Veteran singer-songwriter Graham Nash may have fallen out with his band members of five decades, Crosby, Stills & Nash, and with his second wife Susan Sennett, to whom he was married for 38 years, but he says unflinchingly: "I'm on fire right now."
The 74-year-old was in Singapore to promote his first solo effort in 14 years, This Path Tonight, a collection of deeply personal and reflective songs.
Speaking to The Straits Times at the Ritz-Carlton, Millenia Singapore, he says: "This new record is purely me falling in love at 74 and changing my entire life."
He says he has met the love of his life, who shares his passion for photography.
"I was married to the same woman for 38 years and, a couple of years ago, we decided to divorce. And in the meantime, I fell in love with a beautiful New York artist," he says, referring to his girlfriend Amy Grantham, who also photographed the cover of his new album. He is now based in New York with her.
The Briton, who is from Lancashire, wrote the album with Crosby, Stills & Nash's second guitarist, Shane Fontayne, in October 2014. Early last year, he recorded the songs in just eight days in the studio. The album will be released on April 15.
His prolific career, however, has spanned five decades, starting off in 1962 with British pop-rock group The Hollies and then with folk supergroup Crosby, Stills & Nash from 1968.
The group comprised him, David Crosby and Stephen Stills and they sometimes went by Crosby, Stills, Nash & Young whenever Neil Young joined the line-up.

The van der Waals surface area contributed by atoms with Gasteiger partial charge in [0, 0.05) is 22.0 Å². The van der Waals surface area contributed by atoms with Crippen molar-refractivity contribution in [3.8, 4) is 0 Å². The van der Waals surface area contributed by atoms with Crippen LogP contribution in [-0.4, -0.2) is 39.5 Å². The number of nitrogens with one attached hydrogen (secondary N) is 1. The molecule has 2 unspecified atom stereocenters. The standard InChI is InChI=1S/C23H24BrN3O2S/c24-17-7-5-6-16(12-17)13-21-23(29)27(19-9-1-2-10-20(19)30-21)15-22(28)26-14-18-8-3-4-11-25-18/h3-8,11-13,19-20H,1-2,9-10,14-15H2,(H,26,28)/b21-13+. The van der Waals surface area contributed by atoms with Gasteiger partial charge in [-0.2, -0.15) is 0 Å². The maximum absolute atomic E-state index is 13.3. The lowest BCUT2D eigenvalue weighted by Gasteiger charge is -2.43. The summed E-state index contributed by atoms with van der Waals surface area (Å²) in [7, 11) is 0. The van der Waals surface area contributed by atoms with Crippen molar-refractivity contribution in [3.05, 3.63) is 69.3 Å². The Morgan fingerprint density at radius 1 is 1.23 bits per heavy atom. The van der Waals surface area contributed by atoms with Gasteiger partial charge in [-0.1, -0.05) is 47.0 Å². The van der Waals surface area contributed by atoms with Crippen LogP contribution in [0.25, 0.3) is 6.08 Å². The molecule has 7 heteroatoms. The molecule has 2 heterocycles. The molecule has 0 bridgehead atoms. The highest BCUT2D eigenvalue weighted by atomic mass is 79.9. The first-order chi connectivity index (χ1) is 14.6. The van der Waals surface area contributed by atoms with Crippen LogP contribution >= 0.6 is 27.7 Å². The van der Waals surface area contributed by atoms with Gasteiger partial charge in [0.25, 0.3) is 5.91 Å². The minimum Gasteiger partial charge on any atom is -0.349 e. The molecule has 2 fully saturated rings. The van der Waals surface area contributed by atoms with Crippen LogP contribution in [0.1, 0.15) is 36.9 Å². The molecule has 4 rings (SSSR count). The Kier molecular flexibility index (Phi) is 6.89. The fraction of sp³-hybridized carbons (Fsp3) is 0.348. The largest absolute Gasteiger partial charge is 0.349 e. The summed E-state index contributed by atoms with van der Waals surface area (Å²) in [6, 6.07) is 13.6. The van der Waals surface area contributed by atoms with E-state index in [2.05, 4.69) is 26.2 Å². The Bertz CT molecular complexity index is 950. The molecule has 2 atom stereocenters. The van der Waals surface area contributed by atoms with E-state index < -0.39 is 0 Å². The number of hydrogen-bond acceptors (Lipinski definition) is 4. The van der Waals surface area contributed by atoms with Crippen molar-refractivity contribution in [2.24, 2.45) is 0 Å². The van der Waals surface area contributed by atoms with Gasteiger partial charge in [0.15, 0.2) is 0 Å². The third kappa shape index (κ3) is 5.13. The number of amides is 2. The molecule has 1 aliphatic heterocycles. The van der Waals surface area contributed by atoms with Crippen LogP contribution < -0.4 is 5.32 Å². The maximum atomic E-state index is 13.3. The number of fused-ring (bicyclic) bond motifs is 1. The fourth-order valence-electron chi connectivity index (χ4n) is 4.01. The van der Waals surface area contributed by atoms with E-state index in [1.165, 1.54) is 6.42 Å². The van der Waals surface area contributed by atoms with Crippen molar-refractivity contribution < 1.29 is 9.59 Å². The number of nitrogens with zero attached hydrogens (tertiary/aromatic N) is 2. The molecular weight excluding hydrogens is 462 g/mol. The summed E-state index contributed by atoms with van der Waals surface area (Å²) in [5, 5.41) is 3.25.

As a trio or quartet, the group are considered one of America's most successful bands, with all four inducted into the Rock And Roll Hall Of Fame twice, as solo artists and as a group.
Recently, however, Nash told Billboard that the band was over and his relationship with Crosby has deteriorated to the point of no return.
He was quoted as saying: "Right now, I don't want anything to do with Crosby at all. It's just that simple. In my world, there will never, ever be a Crosby, Stills, Nash & Young record and there will never be another Crosby, Stills & Nash record or show."
With his upcoming solo album - his sixth - he does not seem to need his former bandmates.
Working with Fontayne, with whom he shared a tour bus while touring with the group, was also different from working with his long-time collaborators, Crosby and Stills.
He says: "When there are three of you in a band and each of you is a strong writer, you can have only so many songs of yours in a show or record.
"On my record, I don't have to ask them what songs to sing."
The sessions with Fontayne were so productive that one of the songs, Myself At Last, was recorded on the first try. "It's the very first attempt at the very first song we tried and it was good enough for the master version," he says.
On the new 10-track album, he sounds just like he did 50 years ago, his voice unchanged by years on the road.
He says he has not done anything special to maintain his distinctive tenor voice. "I don't have a vocal coach, I don't do vocal exercises and I warm up a little before my shows obviously, but my voice has been like this all my life. I'm a lucky boy."
He was first in Singapore this time last year for a show with Crosby, Stills & Nash at The Star Theatre, but says he will be back in the Republic next year as part of the tour for the new record.
"And I'd also like to do a show of my photographs in that beautiful museum there," he says, pointing in the direction of the ArtScience Museum at Marina Bay Sands, which can be seen from the hotel window. He says he has been a photographer longer than he has been a musician.
He adds: "I heard that Annie Leibovitz did her show there. Well, so can I."
• This Path Tonight will be released on April 15.